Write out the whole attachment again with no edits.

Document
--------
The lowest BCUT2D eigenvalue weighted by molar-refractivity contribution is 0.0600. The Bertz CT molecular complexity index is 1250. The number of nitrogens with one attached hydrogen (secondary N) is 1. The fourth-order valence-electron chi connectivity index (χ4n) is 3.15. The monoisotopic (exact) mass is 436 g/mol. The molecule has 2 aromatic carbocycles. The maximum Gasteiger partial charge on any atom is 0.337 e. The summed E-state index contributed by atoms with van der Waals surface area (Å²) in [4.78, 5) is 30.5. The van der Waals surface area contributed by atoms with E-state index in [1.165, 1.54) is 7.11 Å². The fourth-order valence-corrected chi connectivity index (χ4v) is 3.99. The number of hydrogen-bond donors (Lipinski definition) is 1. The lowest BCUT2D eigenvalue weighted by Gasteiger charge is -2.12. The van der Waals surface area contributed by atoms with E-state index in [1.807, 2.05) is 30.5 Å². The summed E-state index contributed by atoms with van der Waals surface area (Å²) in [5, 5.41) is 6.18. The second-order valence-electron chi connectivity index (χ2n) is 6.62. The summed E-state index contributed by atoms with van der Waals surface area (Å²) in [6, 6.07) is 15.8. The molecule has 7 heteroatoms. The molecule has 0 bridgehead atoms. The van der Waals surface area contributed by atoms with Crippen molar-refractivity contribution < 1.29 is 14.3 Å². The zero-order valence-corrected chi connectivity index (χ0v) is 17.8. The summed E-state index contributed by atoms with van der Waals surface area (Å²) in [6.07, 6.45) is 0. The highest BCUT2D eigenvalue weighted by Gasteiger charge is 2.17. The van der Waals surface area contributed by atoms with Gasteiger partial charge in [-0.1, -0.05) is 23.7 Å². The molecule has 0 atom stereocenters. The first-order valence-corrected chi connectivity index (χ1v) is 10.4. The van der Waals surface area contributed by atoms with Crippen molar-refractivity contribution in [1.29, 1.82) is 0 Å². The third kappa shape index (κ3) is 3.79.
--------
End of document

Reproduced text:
The lowest BCUT2D eigenvalue weighted by molar-refractivity contribution is 0.0600. The Bertz CT molecular complexity index is 1250. The number of nitrogens with one attached hydrogen (secondary N) is 1. The fourth-order valence-electron chi connectivity index (χ4n) is 3.15. The monoisotopic (exact) mass is 436 g/mol. The molecule has 2 aromatic carbocycles. The maximum Gasteiger partial charge on any atom is 0.337 e. The summed E-state index contributed by atoms with van der Waals surface area (Å²) in [4.78, 5) is 30.5. The van der Waals surface area contributed by atoms with E-state index in [1.165, 1.54) is 7.11 Å². The fourth-order valence-corrected chi connectivity index (χ4v) is 3.99. The number of hydrogen-bond donors (Lipinski definition) is 1. The lowest BCUT2D eigenvalue weighted by Gasteiger charge is -2.12. The van der Waals surface area contributed by atoms with E-state index in [1.807, 2.05) is 30.5 Å². The summed E-state index contributed by atoms with van der Waals surface area (Å²) in [5, 5.41) is 6.18. The second-order valence-electron chi connectivity index (χ2n) is 6.62. The summed E-state index contributed by atoms with van der Waals surface area (Å²) in [6, 6.07) is 15.8. The molecule has 7 heteroatoms. The molecule has 0 bridgehead atoms. The van der Waals surface area contributed by atoms with Crippen molar-refractivity contribution < 1.29 is 14.3 Å². The zero-order valence-corrected chi connectivity index (χ0v) is 17.8. The summed E-state index contributed by atoms with van der Waals surface area (Å²) in [6.07, 6.45) is 0. The highest BCUT2D eigenvalue weighted by Gasteiger charge is 2.17. The van der Waals surface area contributed by atoms with Gasteiger partial charge in [-0.1, -0.05) is 23.7 Å². The molecule has 0 atom stereocenters. The first-order valence-corrected chi connectivity index (χ1v) is 10.4. The van der Waals surface area contributed by atoms with Crippen molar-refractivity contribution in [1.29, 1.82) is 0 Å². The third kappa shape index (κ3) is 3.79.